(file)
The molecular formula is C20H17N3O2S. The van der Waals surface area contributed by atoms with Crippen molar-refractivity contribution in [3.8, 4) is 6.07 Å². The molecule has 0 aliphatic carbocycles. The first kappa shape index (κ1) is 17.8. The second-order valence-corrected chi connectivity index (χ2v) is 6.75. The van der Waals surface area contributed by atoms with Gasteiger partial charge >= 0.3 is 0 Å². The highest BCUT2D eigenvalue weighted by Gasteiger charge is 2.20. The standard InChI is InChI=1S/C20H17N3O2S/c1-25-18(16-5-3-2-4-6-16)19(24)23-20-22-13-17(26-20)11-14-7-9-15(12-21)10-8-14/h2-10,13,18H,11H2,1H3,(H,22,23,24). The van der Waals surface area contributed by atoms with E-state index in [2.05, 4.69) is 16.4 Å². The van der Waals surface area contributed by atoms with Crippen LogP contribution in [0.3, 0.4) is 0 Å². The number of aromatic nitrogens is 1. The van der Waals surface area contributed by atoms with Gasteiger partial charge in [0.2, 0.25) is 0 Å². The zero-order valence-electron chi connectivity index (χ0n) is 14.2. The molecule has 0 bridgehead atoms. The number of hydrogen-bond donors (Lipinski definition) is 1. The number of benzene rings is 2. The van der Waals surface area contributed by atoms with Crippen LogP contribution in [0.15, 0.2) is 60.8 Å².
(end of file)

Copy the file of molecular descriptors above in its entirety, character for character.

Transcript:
The molecular formula is C20H17N3O2S. The van der Waals surface area contributed by atoms with Crippen molar-refractivity contribution in [3.8, 4) is 6.07 Å². The molecule has 0 aliphatic carbocycles. The first kappa shape index (κ1) is 17.8. The second-order valence-corrected chi connectivity index (χ2v) is 6.75. The van der Waals surface area contributed by atoms with Gasteiger partial charge >= 0.3 is 0 Å². The highest BCUT2D eigenvalue weighted by Gasteiger charge is 2.20. The standard InChI is InChI=1S/C20H17N3O2S/c1-25-18(16-5-3-2-4-6-16)19(24)23-20-22-13-17(26-20)11-14-7-9-15(12-21)10-8-14/h2-10,13,18H,11H2,1H3,(H,22,23,24). The van der Waals surface area contributed by atoms with E-state index in [2.05, 4.69) is 16.4 Å². The van der Waals surface area contributed by atoms with Crippen LogP contribution in [0.3, 0.4) is 0 Å². The number of aromatic nitrogens is 1. The van der Waals surface area contributed by atoms with Gasteiger partial charge in [0.2, 0.25) is 0 Å². The zero-order valence-electron chi connectivity index (χ0n) is 14.2. The molecule has 0 bridgehead atoms. The number of hydrogen-bond donors (Lipinski definition) is 1. The number of benzene rings is 2. The van der Waals surface area contributed by atoms with Crippen LogP contribution in [0.15, 0.2) is 60.8 Å².